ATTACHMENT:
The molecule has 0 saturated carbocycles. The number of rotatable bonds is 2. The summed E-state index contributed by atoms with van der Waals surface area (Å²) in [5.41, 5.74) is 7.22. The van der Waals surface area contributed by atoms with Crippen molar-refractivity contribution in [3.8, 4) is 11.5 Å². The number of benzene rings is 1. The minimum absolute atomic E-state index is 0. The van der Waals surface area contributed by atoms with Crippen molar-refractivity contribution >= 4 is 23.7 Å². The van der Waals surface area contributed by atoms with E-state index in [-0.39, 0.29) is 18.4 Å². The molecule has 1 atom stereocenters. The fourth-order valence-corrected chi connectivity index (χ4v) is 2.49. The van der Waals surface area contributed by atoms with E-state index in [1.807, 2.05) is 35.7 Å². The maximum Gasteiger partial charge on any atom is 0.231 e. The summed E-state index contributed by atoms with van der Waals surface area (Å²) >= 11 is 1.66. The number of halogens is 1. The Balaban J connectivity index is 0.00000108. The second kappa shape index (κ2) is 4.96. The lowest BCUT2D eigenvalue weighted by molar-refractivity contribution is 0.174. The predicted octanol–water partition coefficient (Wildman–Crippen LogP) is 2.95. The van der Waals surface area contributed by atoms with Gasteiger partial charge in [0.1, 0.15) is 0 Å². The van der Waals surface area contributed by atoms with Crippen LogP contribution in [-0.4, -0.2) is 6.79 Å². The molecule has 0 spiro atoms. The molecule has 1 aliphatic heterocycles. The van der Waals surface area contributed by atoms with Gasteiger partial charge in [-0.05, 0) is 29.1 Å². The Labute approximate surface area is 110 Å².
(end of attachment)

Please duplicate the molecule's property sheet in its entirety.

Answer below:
The molecule has 0 saturated carbocycles. The number of rotatable bonds is 2. The summed E-state index contributed by atoms with van der Waals surface area (Å²) in [5.41, 5.74) is 7.22. The van der Waals surface area contributed by atoms with Crippen molar-refractivity contribution in [3.8, 4) is 11.5 Å². The number of benzene rings is 1. The minimum absolute atomic E-state index is 0. The van der Waals surface area contributed by atoms with Crippen molar-refractivity contribution >= 4 is 23.7 Å². The van der Waals surface area contributed by atoms with E-state index in [-0.39, 0.29) is 18.4 Å². The molecule has 1 atom stereocenters. The fourth-order valence-corrected chi connectivity index (χ4v) is 2.49. The van der Waals surface area contributed by atoms with E-state index in [1.807, 2.05) is 35.7 Å². The maximum Gasteiger partial charge on any atom is 0.231 e. The summed E-state index contributed by atoms with van der Waals surface area (Å²) >= 11 is 1.66. The number of halogens is 1. The Balaban J connectivity index is 0.00000108. The second kappa shape index (κ2) is 4.96. The lowest BCUT2D eigenvalue weighted by molar-refractivity contribution is 0.174. The predicted octanol–water partition coefficient (Wildman–Crippen LogP) is 2.95. The van der Waals surface area contributed by atoms with Gasteiger partial charge in [0.1, 0.15) is 0 Å². The van der Waals surface area contributed by atoms with Crippen LogP contribution in [-0.4, -0.2) is 6.79 Å². The molecule has 0 spiro atoms. The molecule has 1 aliphatic heterocycles. The van der Waals surface area contributed by atoms with Gasteiger partial charge in [-0.05, 0) is 29.1 Å². The Labute approximate surface area is 110 Å².